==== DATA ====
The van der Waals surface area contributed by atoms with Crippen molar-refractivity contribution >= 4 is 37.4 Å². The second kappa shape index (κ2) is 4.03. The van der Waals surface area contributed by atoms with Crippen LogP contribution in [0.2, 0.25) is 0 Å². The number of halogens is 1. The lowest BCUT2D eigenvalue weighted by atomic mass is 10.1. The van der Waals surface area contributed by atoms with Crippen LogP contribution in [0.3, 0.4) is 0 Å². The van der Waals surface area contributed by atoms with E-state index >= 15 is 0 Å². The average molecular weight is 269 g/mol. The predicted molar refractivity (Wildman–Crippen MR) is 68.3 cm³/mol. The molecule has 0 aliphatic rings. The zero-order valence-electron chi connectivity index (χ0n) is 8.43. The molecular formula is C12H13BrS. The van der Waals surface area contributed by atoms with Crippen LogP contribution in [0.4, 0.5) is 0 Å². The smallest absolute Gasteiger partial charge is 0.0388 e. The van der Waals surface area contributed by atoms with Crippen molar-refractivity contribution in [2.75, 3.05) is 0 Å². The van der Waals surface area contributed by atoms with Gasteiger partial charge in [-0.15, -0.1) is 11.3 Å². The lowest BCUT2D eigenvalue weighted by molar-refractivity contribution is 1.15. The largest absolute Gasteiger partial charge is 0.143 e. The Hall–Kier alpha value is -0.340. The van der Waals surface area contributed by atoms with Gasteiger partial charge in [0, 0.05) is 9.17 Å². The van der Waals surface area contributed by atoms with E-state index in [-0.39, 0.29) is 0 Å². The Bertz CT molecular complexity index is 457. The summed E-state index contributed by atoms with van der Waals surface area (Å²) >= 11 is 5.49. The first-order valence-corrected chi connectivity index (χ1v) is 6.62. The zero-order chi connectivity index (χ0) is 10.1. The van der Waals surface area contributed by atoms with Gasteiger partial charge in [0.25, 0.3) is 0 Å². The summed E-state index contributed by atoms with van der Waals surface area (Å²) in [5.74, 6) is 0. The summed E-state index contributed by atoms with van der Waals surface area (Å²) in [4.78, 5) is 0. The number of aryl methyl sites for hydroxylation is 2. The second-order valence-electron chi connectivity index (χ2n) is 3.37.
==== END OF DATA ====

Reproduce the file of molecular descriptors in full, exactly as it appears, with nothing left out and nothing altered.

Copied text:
The van der Waals surface area contributed by atoms with Crippen molar-refractivity contribution >= 4 is 37.4 Å². The second kappa shape index (κ2) is 4.03. The van der Waals surface area contributed by atoms with Crippen LogP contribution in [0.2, 0.25) is 0 Å². The number of halogens is 1. The lowest BCUT2D eigenvalue weighted by atomic mass is 10.1. The van der Waals surface area contributed by atoms with Crippen LogP contribution in [0.3, 0.4) is 0 Å². The van der Waals surface area contributed by atoms with E-state index >= 15 is 0 Å². The average molecular weight is 269 g/mol. The predicted molar refractivity (Wildman–Crippen MR) is 68.3 cm³/mol. The molecule has 0 aliphatic rings. The zero-order valence-electron chi connectivity index (χ0n) is 8.43. The molecular formula is C12H13BrS. The van der Waals surface area contributed by atoms with Crippen LogP contribution in [0.4, 0.5) is 0 Å². The smallest absolute Gasteiger partial charge is 0.0388 e. The van der Waals surface area contributed by atoms with Crippen molar-refractivity contribution in [2.75, 3.05) is 0 Å². The van der Waals surface area contributed by atoms with Gasteiger partial charge in [-0.15, -0.1) is 11.3 Å². The lowest BCUT2D eigenvalue weighted by molar-refractivity contribution is 1.15. The largest absolute Gasteiger partial charge is 0.143 e. The Hall–Kier alpha value is -0.340. The van der Waals surface area contributed by atoms with Gasteiger partial charge in [0, 0.05) is 9.17 Å². The van der Waals surface area contributed by atoms with E-state index in [-0.39, 0.29) is 0 Å². The Bertz CT molecular complexity index is 457. The summed E-state index contributed by atoms with van der Waals surface area (Å²) >= 11 is 5.49. The first-order valence-corrected chi connectivity index (χ1v) is 6.62. The zero-order chi connectivity index (χ0) is 10.1. The van der Waals surface area contributed by atoms with Gasteiger partial charge in [0.25, 0.3) is 0 Å². The summed E-state index contributed by atoms with van der Waals surface area (Å²) in [5.74, 6) is 0. The summed E-state index contributed by atoms with van der Waals surface area (Å²) in [4.78, 5) is 0. The number of aryl methyl sites for hydroxylation is 2. The second-order valence-electron chi connectivity index (χ2n) is 3.37.